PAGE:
Browsing through Facebook upon my return from break, I have to admit I was a little jealous. I saw pictures of friends in Cabo, frat guys partying in the Bahamas and sorority gals channeling their inner Selena Gomez. But 11 other Yale students and I, along with everyone else who participated in a service trip, chose a different way to spend break. Our group traveled to Bocas del Toro, Panama, to volunteer, learn and better understand the culture.
We worked with an organization called Floating Doctors, a group of health care professionals led by CNN Hero Ben LaBrot. Our group had interests in medicine, public health and public policy, making Floating Doctors the perfect partner. We hoped to advance our medical skills while providing health care to patients who hadn’t seen a doctor in years, if ever.
We hoped to use our two weeks of break to provide and learn rather than indulge. We navigated barely functioning motorboats around lush archipelagos searching for the selected village to set up our clinic for the day. Once found, our group treated patients suffering from parasites, infections, rashes, diarrhea, you name it. Using a portable ultrasound machine, we performed examinations on pregnant women and patients with gallstones. We translated between patient and doctor, explaining the patient’s complaints and describing the prescribed treatment. The doctor-to-patient relationship is challenging enough, let alone when each speaks a different language. Occasionally, I could only hope that I had understood and translated properly.
Some people may view service trips as an excuse to party in a foreign country. That was certainly not true for our group. So long as there was daylight, there was a job to do. Along with the medical clinics, we labored in muck, elevating water pipes traveling through sewage to prevent bacterial contamination. We spent days with patients at a nursing home, feeding them meals and listening to their stories.
After all the assistance our group had provided, upon returning I still fielded numerous questions about why I had gone in the first place. Why hadn’t I just spent spring break working around our local New Haven community? I could have saved on airfare, reduced my carbon footprint and provided assistance somewhere not 2,000 miles away.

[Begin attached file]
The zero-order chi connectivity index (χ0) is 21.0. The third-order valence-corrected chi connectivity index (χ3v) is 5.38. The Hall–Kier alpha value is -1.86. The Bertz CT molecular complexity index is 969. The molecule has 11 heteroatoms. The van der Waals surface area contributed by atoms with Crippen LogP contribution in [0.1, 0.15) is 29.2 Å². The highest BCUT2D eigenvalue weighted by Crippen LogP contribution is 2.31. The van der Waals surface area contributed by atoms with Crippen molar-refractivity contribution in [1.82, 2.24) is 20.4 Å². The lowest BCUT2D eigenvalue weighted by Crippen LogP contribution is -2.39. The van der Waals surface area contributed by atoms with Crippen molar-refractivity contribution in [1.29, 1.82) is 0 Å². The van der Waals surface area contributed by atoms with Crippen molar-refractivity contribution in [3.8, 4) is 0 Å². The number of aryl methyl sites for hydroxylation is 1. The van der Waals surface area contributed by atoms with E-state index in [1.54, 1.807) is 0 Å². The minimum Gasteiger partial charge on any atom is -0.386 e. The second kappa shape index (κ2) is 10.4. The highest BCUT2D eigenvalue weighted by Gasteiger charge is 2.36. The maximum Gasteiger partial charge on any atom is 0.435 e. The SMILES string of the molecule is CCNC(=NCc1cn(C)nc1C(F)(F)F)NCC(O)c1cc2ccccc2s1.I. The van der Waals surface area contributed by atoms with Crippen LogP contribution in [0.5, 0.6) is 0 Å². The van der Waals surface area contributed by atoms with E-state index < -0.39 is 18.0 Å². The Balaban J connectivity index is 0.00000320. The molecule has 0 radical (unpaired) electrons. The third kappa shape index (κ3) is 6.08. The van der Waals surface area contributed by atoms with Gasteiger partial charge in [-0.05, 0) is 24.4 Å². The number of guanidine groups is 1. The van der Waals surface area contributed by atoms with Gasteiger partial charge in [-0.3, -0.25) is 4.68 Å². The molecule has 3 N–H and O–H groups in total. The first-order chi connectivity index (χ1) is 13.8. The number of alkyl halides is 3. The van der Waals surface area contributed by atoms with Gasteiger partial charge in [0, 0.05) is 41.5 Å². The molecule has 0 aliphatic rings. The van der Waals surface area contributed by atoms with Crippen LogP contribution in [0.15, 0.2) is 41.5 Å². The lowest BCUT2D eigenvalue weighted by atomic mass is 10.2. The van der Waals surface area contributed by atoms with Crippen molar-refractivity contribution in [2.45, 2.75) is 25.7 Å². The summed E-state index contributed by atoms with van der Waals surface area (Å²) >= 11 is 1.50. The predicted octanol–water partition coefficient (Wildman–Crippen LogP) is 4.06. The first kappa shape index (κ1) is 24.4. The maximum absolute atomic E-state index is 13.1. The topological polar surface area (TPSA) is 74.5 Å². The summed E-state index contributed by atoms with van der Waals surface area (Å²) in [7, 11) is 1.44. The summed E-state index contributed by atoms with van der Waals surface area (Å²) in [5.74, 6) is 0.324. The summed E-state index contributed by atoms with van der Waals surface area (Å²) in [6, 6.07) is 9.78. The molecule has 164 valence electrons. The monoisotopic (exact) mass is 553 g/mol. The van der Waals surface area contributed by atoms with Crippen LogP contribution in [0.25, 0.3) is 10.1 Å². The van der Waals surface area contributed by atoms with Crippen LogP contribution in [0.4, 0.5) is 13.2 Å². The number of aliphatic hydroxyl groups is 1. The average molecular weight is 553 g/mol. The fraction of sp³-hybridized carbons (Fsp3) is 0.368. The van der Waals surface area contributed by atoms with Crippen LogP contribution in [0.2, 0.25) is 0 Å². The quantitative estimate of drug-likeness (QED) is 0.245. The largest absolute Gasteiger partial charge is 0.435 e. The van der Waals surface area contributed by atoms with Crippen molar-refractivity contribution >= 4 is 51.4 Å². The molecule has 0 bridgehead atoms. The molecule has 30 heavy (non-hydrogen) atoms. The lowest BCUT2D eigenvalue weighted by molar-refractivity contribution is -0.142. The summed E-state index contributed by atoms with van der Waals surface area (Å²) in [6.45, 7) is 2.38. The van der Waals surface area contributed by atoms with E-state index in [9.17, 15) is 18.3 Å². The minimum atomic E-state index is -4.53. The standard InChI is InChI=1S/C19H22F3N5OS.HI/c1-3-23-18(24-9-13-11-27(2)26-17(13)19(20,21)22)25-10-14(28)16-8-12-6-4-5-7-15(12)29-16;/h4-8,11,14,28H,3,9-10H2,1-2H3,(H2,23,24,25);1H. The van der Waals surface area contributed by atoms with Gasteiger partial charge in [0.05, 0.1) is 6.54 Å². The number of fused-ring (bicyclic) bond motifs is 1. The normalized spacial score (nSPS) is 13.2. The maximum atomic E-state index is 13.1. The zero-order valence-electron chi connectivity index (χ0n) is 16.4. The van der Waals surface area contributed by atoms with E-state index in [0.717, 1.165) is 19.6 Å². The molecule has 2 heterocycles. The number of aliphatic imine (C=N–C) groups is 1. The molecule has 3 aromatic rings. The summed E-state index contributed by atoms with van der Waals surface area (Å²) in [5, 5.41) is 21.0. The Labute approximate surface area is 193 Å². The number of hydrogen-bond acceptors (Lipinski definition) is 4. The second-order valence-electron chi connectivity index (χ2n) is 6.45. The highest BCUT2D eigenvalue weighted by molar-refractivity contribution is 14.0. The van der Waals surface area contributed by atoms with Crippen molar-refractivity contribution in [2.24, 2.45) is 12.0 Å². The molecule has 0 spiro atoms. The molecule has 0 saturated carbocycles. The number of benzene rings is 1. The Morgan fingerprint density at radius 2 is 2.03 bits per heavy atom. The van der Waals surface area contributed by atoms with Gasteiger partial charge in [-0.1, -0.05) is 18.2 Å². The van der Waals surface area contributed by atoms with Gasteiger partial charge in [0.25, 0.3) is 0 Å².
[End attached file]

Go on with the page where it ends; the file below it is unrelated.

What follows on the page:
Few projects in the United States would task college students with the challenges we faced. Where in the States could students be forced to think of and construct a way to raise water pipes to prevent contamination? What hospital would entrust students to translate, diagnose and prescribe the proper treatment? Only in Panama — where we were challenged to problem solve and stretch our capabilities in ways that far outpaced typical local projects. We gained confidence and training, while these communities gained medical care and improved infrastructure.
In addition, spring break provides us with the opportunity to get away from home and learn from cultures other than our own. College must be our time to see the world, before the commitments of graduate school, families and jobs keep us grounded. It’s also the time to ask questions, discover passions and plan futures. What are the obstacles to health care that locals face? How could our experience with inequality in Panama be compared to the disparity of wealth in our nation?
Our trip was only two weeks. We didn’t save the world; we didn’t cure every sick, indigenous Panamanian. But our actions in these communities encouraged change and delivered essential resources. To ensure that we were not perceived as “the American rescuers,” we made sure to enlist community support. By incorporating the community, we promoted cooperation and empowerment, rather than a system of dependency.
Most importantly, our trip set the foundation for each member to commit to future service. The prospect of delivering aid and providing hope will certainly provide us with the motivation to push through late nights of studying orgo. There’s certainly nothing wrong with spending break relaxing at a resort and sipping drinks by the pool, but nothing brings the sense of fulfillment and purpose like service. Partying in Mexico doesn’t come close.
Josh Barrett is a sophomore in Branford College. Contact him at firstname.lastname@example.org .